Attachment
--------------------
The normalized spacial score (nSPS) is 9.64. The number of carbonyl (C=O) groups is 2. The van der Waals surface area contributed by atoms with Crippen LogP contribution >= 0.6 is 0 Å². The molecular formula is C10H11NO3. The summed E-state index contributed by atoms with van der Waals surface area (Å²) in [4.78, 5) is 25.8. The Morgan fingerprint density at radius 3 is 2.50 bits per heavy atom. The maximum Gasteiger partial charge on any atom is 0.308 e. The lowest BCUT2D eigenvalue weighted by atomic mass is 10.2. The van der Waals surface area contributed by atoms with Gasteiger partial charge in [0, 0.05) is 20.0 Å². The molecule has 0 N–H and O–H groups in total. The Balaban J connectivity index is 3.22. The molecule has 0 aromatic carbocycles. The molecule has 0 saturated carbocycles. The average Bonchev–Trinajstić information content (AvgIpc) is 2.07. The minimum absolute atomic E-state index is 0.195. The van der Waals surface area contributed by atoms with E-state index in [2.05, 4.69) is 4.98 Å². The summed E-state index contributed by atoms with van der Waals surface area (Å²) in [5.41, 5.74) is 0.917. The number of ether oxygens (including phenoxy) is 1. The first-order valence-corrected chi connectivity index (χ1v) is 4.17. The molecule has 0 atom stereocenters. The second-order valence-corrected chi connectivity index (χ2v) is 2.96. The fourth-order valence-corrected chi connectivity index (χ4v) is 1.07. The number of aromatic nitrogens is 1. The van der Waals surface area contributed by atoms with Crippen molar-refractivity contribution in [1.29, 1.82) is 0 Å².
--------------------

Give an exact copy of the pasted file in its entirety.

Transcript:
The normalized spacial score (nSPS) is 9.64. The number of carbonyl (C=O) groups is 2. The van der Waals surface area contributed by atoms with Crippen LogP contribution >= 0.6 is 0 Å². The molecular formula is C10H11NO3. The summed E-state index contributed by atoms with van der Waals surface area (Å²) in [4.78, 5) is 25.8. The Morgan fingerprint density at radius 3 is 2.50 bits per heavy atom. The maximum Gasteiger partial charge on any atom is 0.308 e. The lowest BCUT2D eigenvalue weighted by atomic mass is 10.2. The van der Waals surface area contributed by atoms with Gasteiger partial charge in [0, 0.05) is 20.0 Å². The molecule has 0 N–H and O–H groups in total. The Balaban J connectivity index is 3.22. The molecule has 0 aromatic carbocycles. The molecule has 0 saturated carbocycles. The average Bonchev–Trinajstić information content (AvgIpc) is 2.07. The minimum absolute atomic E-state index is 0.195. The van der Waals surface area contributed by atoms with E-state index in [2.05, 4.69) is 4.98 Å². The summed E-state index contributed by atoms with van der Waals surface area (Å²) in [5.41, 5.74) is 0.917. The number of ether oxygens (including phenoxy) is 1. The first-order valence-corrected chi connectivity index (χ1v) is 4.17. The molecule has 0 atom stereocenters. The second-order valence-corrected chi connectivity index (χ2v) is 2.96. The fourth-order valence-corrected chi connectivity index (χ4v) is 1.07. The number of aromatic nitrogens is 1. The van der Waals surface area contributed by atoms with Crippen molar-refractivity contribution in [1.29, 1.82) is 0 Å².